Hide Your Tracks? Trash Your Preferences

The other day, Deke called asking if I knew how to erase the contents of the "Open a Recent Item" list that appears on the Welcome Screen of InDesign. Here's how my thought process unfolded:

Thought 1) Basking in the dubious glory of the master thinking I know something he doesn't.

Thought 2) Supressing speculation on what exactly he was doing in InDesign that he wants to hide. (What, you were writing detailed stories to go with your pictures?)

Thought 3) Noticing that the only questionable thing my Welcome Screen reveals is that I've been working on things other than dekeBooks.

Thought 4) Scrambling to try to figure out something that the master doesn't know.

Thought 5) Mentally sighing with resignation when I can't figure it out, and doing what I always do, ask Adobe Project Manager, Myke Ninness. (Thanks yet again, Michael!)

According to Myke, you have to trash your preferences to get rid of this list. This involves quitting InDesign, and mashing your fist (TM Deke) on the left side of your keyboard (that's Command+Shift+Option+Control on Mac, Ctrl+Shift+Alt in Windows) as soon as you restart the app. Not only does this erase any traces of your illicit InDesign activity (except, you know, the files are still on your harddrive, but I expect you have them expertly hidden), but trashing your preferences in InDesign is a time-honored method of solving a bunch of other odd behaviors InDesign seems occaisionally prone to. A coupla years ago on InDesign Secrets, Anne-Marie wrote up an awesome description of this process and its benefits/effects, and as near as I can tell, her article holds for CS3.

The process seems to work for Illustrator, too. Holding down the keys takes me right to a pristine Welcome Screen. (So you know, you can hide your illicit drawings. Oh, I can only imagine....) When you use the operation in Photoshop, there is an intervening dialog box that looks like this:

I betcha Deke knows all about the effects of saying yes to that. He loves this stuff and spends hours researching when he's not creating questionable documents in InDesign. But the thing is, you don't need to rebuild preferences (or delete the Settings file as Photoshop likes to call it) in Photohsop in order to hide your document history. Choosing File > Open Recent gives you the civilized option of Clear Recent which does just that.

On a side note, Deke taught me this one bit of Photoshop skullduggery which makes the Clear Recent command quite useful (meaning use it to protect your history from the likes of Deke). If you think having your illicit file simply roll off your document history is enough, think again. The number of items in that list can be extended in Photoshop (by changing this number in the Preferences file to whatever you want).

This subsequently extends that Open Recent list retroactively, thus re-revealing the document you thought safely pushed off the list. The Clear Recent command is the only way to completely clean up your sordid document history. Trail obliterated.

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Comments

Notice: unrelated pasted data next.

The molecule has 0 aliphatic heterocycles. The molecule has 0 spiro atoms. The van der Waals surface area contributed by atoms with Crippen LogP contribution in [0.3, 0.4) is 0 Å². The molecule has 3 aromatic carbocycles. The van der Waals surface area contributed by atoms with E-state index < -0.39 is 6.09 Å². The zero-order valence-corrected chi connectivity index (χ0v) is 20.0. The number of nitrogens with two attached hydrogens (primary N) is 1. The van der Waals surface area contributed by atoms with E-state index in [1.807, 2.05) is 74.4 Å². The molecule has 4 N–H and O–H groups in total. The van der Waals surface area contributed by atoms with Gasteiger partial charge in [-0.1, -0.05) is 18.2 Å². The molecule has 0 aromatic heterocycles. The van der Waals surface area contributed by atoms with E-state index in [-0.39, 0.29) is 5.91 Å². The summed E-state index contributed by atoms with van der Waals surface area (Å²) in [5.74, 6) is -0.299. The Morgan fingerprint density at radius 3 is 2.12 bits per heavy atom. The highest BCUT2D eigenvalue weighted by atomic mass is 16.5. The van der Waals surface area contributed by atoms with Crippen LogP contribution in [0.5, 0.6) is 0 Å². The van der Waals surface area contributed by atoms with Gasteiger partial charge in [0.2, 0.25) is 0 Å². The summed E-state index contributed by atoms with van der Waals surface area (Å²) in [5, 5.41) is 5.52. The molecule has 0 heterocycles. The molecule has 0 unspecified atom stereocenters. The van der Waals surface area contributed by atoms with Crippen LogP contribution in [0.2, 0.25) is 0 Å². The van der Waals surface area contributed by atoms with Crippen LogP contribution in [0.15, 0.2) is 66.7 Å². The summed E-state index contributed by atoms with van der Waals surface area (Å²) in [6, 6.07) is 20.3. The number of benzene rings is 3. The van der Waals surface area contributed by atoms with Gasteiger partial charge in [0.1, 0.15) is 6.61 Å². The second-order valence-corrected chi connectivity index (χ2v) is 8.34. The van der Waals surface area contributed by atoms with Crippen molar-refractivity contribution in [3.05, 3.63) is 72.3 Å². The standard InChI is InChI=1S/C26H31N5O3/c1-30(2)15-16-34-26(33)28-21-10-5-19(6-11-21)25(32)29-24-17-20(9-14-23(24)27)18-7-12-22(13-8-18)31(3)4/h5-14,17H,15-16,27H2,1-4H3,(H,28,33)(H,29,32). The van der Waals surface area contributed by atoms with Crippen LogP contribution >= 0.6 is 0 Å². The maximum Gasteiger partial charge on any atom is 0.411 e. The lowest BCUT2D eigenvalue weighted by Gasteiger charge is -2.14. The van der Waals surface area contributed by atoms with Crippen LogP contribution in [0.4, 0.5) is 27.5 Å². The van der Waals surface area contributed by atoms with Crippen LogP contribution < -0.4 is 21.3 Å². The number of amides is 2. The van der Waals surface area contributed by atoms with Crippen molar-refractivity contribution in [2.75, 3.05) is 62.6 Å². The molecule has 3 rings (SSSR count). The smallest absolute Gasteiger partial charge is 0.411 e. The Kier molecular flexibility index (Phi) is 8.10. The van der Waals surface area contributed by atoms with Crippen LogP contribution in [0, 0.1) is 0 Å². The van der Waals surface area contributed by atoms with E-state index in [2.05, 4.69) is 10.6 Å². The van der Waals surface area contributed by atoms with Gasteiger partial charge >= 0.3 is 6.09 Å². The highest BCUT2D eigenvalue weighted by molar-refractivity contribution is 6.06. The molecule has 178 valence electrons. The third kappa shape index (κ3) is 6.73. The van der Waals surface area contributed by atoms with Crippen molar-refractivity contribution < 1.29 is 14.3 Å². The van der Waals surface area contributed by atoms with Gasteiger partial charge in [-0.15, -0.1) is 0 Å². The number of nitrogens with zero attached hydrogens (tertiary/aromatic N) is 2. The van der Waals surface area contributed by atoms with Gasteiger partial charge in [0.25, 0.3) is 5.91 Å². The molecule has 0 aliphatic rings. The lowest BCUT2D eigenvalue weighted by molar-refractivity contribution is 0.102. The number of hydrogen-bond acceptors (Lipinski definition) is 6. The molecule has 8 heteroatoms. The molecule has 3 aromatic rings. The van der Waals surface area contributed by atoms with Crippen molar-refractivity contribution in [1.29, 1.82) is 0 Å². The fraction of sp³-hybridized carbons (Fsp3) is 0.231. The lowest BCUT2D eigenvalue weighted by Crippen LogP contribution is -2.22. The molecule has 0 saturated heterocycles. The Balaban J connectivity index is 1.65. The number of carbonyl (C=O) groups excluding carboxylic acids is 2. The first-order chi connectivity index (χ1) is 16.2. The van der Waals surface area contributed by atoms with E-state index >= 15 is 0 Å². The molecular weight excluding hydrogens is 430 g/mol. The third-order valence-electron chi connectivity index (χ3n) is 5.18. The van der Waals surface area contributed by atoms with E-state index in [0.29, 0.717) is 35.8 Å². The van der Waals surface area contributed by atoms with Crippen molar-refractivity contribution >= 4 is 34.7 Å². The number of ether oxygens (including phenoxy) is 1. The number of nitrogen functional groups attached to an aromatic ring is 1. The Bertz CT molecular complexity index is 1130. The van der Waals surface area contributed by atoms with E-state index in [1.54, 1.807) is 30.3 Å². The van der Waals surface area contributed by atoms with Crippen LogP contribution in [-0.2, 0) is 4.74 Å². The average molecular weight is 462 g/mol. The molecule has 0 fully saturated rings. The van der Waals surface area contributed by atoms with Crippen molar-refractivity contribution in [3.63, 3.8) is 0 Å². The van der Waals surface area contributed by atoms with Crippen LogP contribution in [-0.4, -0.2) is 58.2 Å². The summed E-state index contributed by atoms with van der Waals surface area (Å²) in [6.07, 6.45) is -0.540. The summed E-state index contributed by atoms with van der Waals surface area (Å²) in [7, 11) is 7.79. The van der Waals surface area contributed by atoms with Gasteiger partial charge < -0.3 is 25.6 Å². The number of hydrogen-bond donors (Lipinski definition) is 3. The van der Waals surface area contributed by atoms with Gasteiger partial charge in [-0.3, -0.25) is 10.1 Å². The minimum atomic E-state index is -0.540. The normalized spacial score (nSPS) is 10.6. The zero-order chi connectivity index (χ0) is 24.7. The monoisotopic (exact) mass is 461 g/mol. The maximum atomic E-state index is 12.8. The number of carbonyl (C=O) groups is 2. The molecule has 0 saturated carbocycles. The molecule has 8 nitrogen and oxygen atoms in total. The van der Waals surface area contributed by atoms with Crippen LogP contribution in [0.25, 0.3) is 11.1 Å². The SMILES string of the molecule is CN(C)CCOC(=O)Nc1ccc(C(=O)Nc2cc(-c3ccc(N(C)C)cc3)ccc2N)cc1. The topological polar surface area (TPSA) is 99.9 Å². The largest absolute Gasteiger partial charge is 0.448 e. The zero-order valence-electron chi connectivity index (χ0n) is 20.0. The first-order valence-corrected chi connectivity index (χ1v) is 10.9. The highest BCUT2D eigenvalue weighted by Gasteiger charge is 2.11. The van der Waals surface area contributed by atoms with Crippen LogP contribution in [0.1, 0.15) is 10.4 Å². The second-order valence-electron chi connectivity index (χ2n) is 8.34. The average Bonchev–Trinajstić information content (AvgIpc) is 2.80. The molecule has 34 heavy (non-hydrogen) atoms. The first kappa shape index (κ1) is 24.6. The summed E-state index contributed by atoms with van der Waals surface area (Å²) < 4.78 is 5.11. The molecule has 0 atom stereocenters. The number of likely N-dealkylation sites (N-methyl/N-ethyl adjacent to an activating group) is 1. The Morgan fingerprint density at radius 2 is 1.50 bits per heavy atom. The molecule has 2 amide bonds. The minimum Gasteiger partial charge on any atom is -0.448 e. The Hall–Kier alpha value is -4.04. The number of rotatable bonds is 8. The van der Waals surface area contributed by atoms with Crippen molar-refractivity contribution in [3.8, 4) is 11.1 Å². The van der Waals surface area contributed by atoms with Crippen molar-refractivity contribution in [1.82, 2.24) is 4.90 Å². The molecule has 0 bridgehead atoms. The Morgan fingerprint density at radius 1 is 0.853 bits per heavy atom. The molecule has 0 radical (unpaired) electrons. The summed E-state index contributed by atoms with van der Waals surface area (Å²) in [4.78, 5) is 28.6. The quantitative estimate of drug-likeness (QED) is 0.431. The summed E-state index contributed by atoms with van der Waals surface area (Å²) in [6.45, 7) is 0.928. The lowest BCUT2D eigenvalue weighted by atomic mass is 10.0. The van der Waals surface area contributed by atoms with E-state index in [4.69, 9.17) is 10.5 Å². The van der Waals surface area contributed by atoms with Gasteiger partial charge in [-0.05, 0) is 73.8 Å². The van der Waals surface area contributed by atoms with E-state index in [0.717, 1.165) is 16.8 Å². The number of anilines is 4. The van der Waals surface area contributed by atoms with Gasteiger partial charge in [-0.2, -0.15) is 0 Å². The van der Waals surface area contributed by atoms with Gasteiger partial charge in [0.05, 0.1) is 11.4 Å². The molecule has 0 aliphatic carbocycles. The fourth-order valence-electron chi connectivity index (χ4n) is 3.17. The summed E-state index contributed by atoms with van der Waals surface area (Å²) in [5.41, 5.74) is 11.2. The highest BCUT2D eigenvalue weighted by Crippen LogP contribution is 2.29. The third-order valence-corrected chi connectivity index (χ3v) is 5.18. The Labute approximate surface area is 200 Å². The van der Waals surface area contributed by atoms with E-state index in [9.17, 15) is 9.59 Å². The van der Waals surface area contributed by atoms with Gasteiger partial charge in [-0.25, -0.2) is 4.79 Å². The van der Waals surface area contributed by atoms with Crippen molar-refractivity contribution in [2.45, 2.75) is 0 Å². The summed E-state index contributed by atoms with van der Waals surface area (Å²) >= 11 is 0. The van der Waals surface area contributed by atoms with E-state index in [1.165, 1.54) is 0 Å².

any other ways to do this

while the world we live in dictates that anyone that wants to cover their tracks has an illicit reason for doing so... this is one instance where there may be another reason...

I am looking for a way to just clear recent items (that is not porn related :))

I work off a portable hard drive during the day and pc by night... and the recent item list only shows file name and not drive or folder path... so when I click on it, I am never really sure what file I am opening due to different drives... file revisions (was revision 3 my latest or am I up to 4?)... once you package, Id moves your main file etc... so you can see my dilemma...

so sometimes I just want to wipe that list... or if this is easier... have a path added to the file name... any suggestions?

I don't understand ...

why Mike, Mordy and Deke bother to talk about InDesign when it's obvious that I know everything already, and, as Colleen so graciously pointed out, wrote about IN DETAIL ... YEARS AGO. Tsk tsk. Mordy, in Leopard, if you neglect to include the Control key with the rest of 'em when starting up an app (from the Dock), OS X hides all open applications and their document windows as it boots up the one you clicked on. Which can be disconcerting. It doesn't happen when you double-click in the Apps folder, but who does that? Include the Control key, and everything remains on screen as nature intended, however you open it. Also: FWIW, it's an urban legend that you have to "mash your fist (TM Deke) on the left side of your keyboard [...] as soon as you restart the app." Actually, you can take your time with it. You're in the Finder or Explorer. Hold down the force-rebuild-prefs keys for your platform, then open the app in whichever way you usually open the app. Depending on how you open it, you might get a contextual menu, in which case you can leisurely scroll down to and choose Open. Keep the keys held down as it opens, and wait for the magic alert.

All I gotta say

Is all us little boys just got put in our places. Now what I wanna know is, how David Blatner escaped that trio of Bad Boys. But I already know the answer. David's much too sweet to be on Anne Marie's Bad List. Poor David. ;-D PS: Okay, so despite AM's obvious David favoritism, our boy Blatner is secretly a digital gremlin. As I write this, both David and I are in Ventura recording altogether disparate video series. The main difference between David and I? When I encounter the lad around 10:30 pm, he's obviously ready to tuck in and I'm just finally waking up. So there I am recording my strangely addictive videos in my grim little pod at lynda.com. I extract myself for a moment to get some water or coffee -- or perhaps release my exhaust from the same -- and when I come back, there's a Post-it note on my monitor. Curiously, it reads "Look Under Your Chair -- d.b." I see nothing on the floor. I check to make sure, whatever it is, it didn't roll into the wheels. I feel under my chair. I turn the chair upside-down and check every single nook and cranny. Nothing. Where the hell's my prize? Next day, I once again wander off, come back, someone has launched InDesign and added a text block that reads "Look Over Your Chair." So I look over my chair only to . . . d'oh! See what I'm saying? That gremlin! And Anne Marie keeps on protecting him. Wake up, AM! David is an imp! He'd put chewing gum in your Hush Puppies, that's the kind of JD we're dealing with here! You chide us. Tsk tsk. But right under your nose is the very baddest of boys.